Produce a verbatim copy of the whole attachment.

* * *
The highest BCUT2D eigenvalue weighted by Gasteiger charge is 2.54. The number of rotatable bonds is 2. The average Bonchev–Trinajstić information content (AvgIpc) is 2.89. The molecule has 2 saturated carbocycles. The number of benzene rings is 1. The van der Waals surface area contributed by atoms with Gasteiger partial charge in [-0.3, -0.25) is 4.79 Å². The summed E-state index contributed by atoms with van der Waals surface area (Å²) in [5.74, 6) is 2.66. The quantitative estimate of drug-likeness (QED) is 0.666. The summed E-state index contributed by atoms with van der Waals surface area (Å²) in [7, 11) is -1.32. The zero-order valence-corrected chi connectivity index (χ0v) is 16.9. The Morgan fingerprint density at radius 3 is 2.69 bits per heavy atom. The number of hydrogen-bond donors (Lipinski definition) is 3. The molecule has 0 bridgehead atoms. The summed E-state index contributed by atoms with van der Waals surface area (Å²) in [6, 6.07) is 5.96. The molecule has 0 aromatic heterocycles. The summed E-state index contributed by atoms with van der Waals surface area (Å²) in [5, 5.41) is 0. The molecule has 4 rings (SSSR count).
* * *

The highest BCUT2D eigenvalue weighted by Gasteiger charge is 2.54. The number of rotatable bonds is 2. The average Bonchev–Trinajstić information content (AvgIpc) is 2.89. The molecule has 2 saturated carbocycles. The number of benzene rings is 1. The van der Waals surface area contributed by atoms with Gasteiger partial charge in [-0.3, -0.25) is 4.79 Å². The summed E-state index contributed by atoms with van der Waals surface area (Å²) in [5.74, 6) is 2.66. The quantitative estimate of drug-likeness (QED) is 0.666. The summed E-state index contributed by atoms with van der Waals surface area (Å²) in [7, 11) is -1.32. The zero-order valence-corrected chi connectivity index (χ0v) is 16.9. The Morgan fingerprint density at radius 3 is 2.69 bits per heavy atom. The number of hydrogen-bond donors (Lipinski definition) is 3. The molecule has 0 bridgehead atoms. The summed E-state index contributed by atoms with van der Waals surface area (Å²) in [6, 6.07) is 5.96. The molecule has 0 aromatic heterocycles. The summed E-state index contributed by atoms with van der Waals surface area (Å²) in [5, 5.41) is 0. The molecule has 4 rings (SSSR count).